The very first Vespas officially marketed in the United States were imported and sold through the Sears, Roebuck and Co. department store chain. These models were built by Piaggio in Italy specifically for Sears and were badged and marketed under Sears’ own “Allstate” brand.
While built in Piaggio’s Genoa factory the Allstate models displayed several minor nuances which differentiated them from their “Vespa”-badged cousins. Most of these equipment variations were chosen so that Sears could offer a more economic scooter in a market that, until then, was dominated by the very spartan American-made Cushman scooters, which had also been sold by Sears for some time.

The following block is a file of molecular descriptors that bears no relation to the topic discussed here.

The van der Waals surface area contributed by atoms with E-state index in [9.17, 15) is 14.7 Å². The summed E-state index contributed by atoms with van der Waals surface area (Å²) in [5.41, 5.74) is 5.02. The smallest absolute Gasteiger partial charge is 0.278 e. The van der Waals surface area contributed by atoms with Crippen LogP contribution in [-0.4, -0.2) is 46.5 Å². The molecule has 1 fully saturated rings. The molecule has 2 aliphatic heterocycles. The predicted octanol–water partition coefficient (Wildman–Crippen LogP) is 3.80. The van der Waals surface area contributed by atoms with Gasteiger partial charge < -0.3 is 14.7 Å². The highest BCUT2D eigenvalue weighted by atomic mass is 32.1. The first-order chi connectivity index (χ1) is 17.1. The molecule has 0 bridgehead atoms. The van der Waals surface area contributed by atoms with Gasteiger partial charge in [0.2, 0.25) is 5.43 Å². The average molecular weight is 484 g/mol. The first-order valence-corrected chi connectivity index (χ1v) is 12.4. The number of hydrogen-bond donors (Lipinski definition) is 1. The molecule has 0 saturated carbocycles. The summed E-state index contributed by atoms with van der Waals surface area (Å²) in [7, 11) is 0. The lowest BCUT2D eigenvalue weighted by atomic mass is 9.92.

Due to the success of the Allstate Vespa in America, Piaggio soon introduced a similar model for European buyers known as the Vespa U-model, the “U” standing for Utilitarian. Although designed to be cheaper, entry-level scooters, early Allstates and Vespa U-Models are highly prized by collectors for their eccentricities and rarity.
1956 Allstate Super Cruisaire
(Sears Allstate Vespa)